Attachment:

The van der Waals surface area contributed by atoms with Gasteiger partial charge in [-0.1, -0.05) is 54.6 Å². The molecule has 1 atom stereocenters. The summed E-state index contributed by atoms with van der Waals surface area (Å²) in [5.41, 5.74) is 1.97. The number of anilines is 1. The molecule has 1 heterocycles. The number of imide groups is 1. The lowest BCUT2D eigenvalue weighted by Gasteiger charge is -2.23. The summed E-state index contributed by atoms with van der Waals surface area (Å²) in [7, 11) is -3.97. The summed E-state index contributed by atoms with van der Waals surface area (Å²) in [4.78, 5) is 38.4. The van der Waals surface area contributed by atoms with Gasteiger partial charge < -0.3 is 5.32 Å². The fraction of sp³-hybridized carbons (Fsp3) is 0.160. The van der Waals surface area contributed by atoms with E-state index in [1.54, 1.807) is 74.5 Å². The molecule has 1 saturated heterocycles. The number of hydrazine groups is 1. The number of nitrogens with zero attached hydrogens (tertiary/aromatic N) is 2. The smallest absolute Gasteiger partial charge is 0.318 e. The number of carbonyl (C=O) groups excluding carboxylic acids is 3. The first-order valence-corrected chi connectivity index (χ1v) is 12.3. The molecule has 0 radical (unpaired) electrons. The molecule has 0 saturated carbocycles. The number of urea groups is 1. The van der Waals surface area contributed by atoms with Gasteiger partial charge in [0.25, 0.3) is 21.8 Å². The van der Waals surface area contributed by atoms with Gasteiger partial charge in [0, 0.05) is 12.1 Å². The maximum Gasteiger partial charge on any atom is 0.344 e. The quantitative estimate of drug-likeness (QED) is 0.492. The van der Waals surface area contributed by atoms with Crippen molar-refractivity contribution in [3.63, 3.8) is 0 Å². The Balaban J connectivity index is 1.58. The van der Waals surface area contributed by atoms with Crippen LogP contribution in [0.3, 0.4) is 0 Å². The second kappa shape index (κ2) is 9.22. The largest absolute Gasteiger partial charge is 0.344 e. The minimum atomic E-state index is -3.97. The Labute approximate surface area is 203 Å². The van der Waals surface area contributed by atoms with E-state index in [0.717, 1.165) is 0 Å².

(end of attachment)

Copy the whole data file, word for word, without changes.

The van der Waals surface area contributed by atoms with Gasteiger partial charge in [-0.1, -0.05) is 54.6 Å². The molecule has 1 atom stereocenters. The summed E-state index contributed by atoms with van der Waals surface area (Å²) in [5.41, 5.74) is 1.97. The number of anilines is 1. The molecule has 1 heterocycles. The number of imide groups is 1. The lowest BCUT2D eigenvalue weighted by Gasteiger charge is -2.23. The summed E-state index contributed by atoms with van der Waals surface area (Å²) in [7, 11) is -3.97. The summed E-state index contributed by atoms with van der Waals surface area (Å²) in [4.78, 5) is 38.4. The van der Waals surface area contributed by atoms with Gasteiger partial charge < -0.3 is 5.32 Å². The fraction of sp³-hybridized carbons (Fsp3) is 0.160. The van der Waals surface area contributed by atoms with E-state index in [1.54, 1.807) is 74.5 Å². The molecule has 1 saturated heterocycles. The number of hydrazine groups is 1. The number of nitrogens with zero attached hydrogens (tertiary/aromatic N) is 2. The smallest absolute Gasteiger partial charge is 0.318 e. The number of carbonyl (C=O) groups excluding carboxylic acids is 3. The first-order valence-corrected chi connectivity index (χ1v) is 12.3. The molecule has 0 radical (unpaired) electrons. The molecule has 0 saturated carbocycles. The number of urea groups is 1. The van der Waals surface area contributed by atoms with Gasteiger partial charge in [0.25, 0.3) is 21.8 Å². The van der Waals surface area contributed by atoms with Gasteiger partial charge in [0, 0.05) is 12.1 Å². The maximum Gasteiger partial charge on any atom is 0.344 e. The quantitative estimate of drug-likeness (QED) is 0.492. The van der Waals surface area contributed by atoms with Crippen molar-refractivity contribution in [3.63, 3.8) is 0 Å². The Balaban J connectivity index is 1.58. The van der Waals surface area contributed by atoms with Crippen LogP contribution in [0.3, 0.4) is 0 Å². The second kappa shape index (κ2) is 9.22. The largest absolute Gasteiger partial charge is 0.344 e. The minimum atomic E-state index is -3.97. The Labute approximate surface area is 203 Å². The van der Waals surface area contributed by atoms with E-state index in [0.717, 1.165) is 0 Å².